Douglas Channel LNG project taken over by consortium

Douglas Channel LNG project taken over by consortium

A consortium including Calgary-based midstream and energy firm Altagas Ltd. has taken possession of the proposed Douglas Channel LNG project through a plan of arrangement that ends a Companies’ Creditors Arrangement Act process.

The Douglas Channel LNG Consortium includes AltaGas and partner Japanese energy marketer Idemitsu Kosan Co., Ltd. with one-third ownership, along with EDF Trading Ltd., a subsidiary and wholesale market operator of Electricite de France S.A., and Belgium-based liquefied natural gas shipper EXMAR NV.


The partners propose a barge-based LNG facility near Kitimat, B.C., to supercool and liquefy western Canadian natural gas for export. The project site is secured by a long-term lease with the Haisla Nation and initial nameplate capacity is to be 550,000 tonnes per year.

“The consortium is excited to advance this small-scale floating LNG project and is looking forward to a long and mutually beneficial relationship with the Haisla Nation, building on the newly signed long-term land and water lot leases,” said David Harris, president and chief operating officer of AltaGas, in a news release Wednesday.

“The project provides natural gas producers in Western Canada a new market for their products. PNG customers who live and work in northwestern B.C. can expect to benefit from lower natural gas rates.”

AltaGas owns Pacific Northern Gas Ltd., a pipeline that would be used to connect the project on the West Coast with natural gas producers. In its news release, it said the consortium expects to make a final investment decision in fourth quarter of this year, targeting 2018 for first exports.

Robert Kwan of RBC Dominion Securities said the news was expected and doesn’t change his outlook for AltaGas.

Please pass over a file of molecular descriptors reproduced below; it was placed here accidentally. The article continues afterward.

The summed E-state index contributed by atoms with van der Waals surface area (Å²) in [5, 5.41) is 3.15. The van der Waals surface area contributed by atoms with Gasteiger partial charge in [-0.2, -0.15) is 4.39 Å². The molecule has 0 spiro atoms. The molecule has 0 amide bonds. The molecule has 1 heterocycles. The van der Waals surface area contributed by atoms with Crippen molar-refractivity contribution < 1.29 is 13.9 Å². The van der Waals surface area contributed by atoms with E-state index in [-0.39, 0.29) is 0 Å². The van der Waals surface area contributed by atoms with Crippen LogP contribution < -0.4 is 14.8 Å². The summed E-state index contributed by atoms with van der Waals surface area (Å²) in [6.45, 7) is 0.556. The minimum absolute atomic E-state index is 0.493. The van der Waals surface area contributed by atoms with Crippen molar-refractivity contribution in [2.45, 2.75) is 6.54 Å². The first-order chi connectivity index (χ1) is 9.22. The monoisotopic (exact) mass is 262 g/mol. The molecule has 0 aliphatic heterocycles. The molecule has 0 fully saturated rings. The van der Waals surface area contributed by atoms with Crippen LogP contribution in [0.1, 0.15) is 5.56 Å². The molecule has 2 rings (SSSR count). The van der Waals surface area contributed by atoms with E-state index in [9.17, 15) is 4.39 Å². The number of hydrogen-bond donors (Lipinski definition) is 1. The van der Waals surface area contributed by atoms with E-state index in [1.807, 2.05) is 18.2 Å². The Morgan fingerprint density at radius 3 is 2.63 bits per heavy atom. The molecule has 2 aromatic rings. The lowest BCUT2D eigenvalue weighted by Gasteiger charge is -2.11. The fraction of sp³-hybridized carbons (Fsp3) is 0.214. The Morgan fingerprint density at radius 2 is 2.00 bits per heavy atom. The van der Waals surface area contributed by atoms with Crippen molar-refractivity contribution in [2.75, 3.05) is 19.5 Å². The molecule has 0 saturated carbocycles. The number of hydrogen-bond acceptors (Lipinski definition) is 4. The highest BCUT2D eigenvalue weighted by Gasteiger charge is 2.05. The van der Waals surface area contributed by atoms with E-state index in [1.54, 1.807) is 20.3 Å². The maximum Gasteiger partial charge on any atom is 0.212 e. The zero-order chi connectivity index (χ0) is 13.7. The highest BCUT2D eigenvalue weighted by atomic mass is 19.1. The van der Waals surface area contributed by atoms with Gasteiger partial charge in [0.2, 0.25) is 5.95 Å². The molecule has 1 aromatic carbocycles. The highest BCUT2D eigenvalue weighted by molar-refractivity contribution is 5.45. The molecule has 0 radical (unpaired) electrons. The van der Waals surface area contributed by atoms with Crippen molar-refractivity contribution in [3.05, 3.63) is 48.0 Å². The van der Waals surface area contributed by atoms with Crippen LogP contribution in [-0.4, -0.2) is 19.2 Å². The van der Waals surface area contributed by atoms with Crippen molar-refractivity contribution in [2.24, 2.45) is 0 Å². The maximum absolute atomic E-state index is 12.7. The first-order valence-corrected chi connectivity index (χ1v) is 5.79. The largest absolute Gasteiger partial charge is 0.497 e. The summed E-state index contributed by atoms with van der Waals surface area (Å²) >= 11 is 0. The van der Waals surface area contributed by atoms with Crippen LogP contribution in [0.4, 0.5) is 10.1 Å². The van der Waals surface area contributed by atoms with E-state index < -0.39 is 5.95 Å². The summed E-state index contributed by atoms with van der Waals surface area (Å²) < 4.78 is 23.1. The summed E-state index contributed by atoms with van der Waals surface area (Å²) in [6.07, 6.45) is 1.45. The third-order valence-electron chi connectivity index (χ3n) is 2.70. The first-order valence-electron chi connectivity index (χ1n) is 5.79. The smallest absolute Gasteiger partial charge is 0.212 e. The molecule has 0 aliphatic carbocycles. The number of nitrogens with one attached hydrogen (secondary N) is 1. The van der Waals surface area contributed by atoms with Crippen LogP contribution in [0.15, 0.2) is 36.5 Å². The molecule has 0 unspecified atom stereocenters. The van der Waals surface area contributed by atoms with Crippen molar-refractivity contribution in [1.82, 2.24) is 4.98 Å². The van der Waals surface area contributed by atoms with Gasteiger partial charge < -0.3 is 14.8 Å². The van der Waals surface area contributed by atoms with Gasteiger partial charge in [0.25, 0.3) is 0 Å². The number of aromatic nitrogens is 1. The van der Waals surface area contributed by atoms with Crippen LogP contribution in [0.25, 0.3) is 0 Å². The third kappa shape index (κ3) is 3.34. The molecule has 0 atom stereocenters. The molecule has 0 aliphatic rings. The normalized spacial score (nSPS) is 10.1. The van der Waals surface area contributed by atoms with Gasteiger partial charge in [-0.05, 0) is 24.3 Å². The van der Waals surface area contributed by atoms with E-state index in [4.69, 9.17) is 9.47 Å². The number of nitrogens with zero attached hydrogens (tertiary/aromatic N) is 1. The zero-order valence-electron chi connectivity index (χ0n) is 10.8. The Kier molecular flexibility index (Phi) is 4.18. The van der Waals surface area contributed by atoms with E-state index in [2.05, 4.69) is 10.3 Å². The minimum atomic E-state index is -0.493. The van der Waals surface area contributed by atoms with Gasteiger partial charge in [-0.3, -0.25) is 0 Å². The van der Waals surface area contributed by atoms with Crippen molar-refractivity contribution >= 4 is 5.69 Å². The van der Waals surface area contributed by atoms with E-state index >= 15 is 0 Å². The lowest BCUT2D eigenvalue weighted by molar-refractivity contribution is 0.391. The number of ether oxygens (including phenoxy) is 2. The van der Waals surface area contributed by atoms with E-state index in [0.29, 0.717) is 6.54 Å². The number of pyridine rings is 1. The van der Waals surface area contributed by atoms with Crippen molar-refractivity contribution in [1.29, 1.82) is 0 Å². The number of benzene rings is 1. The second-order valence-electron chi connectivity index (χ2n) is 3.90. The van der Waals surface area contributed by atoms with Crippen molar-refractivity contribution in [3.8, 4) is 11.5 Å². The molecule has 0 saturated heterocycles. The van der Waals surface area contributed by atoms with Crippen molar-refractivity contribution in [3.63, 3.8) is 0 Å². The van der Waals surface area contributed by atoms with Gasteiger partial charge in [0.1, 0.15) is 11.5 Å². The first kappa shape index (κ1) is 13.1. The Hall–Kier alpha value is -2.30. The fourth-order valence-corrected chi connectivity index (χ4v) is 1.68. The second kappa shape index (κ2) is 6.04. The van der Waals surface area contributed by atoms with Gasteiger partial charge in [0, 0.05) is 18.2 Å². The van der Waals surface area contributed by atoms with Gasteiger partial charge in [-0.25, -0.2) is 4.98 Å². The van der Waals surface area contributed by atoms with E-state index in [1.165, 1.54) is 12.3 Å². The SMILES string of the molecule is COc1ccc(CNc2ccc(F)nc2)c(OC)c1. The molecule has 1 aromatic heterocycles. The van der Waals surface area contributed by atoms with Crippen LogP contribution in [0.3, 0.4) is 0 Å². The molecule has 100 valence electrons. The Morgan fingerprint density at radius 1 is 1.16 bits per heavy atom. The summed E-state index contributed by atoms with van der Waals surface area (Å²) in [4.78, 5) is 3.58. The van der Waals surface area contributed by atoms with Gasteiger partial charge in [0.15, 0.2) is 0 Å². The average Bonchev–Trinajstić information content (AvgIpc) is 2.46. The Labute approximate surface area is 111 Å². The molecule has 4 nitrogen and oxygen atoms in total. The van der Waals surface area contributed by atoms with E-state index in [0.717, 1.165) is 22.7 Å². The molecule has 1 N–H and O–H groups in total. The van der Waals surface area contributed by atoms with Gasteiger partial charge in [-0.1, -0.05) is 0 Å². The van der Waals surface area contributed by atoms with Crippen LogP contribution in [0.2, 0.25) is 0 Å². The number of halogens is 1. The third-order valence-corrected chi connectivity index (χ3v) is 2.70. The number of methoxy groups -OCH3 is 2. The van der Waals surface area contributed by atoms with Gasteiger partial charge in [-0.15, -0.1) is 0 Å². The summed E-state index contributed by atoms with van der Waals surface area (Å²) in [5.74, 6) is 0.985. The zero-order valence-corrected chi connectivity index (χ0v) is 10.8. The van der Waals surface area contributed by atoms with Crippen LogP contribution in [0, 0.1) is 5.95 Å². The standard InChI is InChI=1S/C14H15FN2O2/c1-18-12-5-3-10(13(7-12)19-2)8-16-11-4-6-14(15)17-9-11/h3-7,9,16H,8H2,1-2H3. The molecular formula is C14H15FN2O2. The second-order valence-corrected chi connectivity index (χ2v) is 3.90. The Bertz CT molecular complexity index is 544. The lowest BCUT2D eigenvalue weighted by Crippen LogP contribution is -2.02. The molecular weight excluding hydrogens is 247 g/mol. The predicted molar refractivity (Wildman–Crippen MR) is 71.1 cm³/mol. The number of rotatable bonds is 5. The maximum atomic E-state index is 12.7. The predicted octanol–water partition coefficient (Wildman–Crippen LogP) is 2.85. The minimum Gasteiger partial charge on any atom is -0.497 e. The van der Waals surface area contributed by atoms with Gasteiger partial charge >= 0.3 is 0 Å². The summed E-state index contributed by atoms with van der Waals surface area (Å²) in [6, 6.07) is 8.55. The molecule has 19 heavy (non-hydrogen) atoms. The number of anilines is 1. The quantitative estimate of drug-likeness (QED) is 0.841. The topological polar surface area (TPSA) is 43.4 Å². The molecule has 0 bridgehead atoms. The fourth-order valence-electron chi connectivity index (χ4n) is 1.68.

“While the expected investment is modest (roughly $100 million net to AltaGas as set out at the 2014 investor day), we believe that the project will allow AltaGas to prove out the concept to potential future customers of its larger scale Triton LNG project,” he wrote in a note to investors.

“That being said, against the backdrop of the current commodity price environment, Triton LNG remains a longer-term project in our view.”

AltaGas and Idemitsu have said that if Douglas Channel LNG goes ahead, Triton LNG would be located at the same site. Triton LNG has a National Energy Board permit to export up to 2.3 million tons of LNG per year.

EXMAR is to develop and operate the floating liquefaction facility, while EDF will be the LNG offtaker.

“The project is well positioned to be an early exporter of LNG off the West Coast of Canada with unique competitive advantages,” said EDF chief executive John Rittenhouse in the release.

Hisao Sato, Idemitsu general manager, said the project offers “numerous long-term benefits” to Japanese LNG buyers and will demonstrate British Columbia’s ability to quickly deliver scaleable LNG to the global marketplace.

Bart Lavent, managing director of EXMAR LNG Infrastructure, said the site in sheltered, ice-free waters is a perfect fit for the LNG barge and an ideal location for LNG deliveries to Asia.

The B.C. Supreme Court approved a plan of arrangement for Douglas Channel LNG in late October.

Analysts have said they expect only one to three B.C. LNG export terminals to be operating by 2025 from a list that has grown to about 20 proposals.

Share Button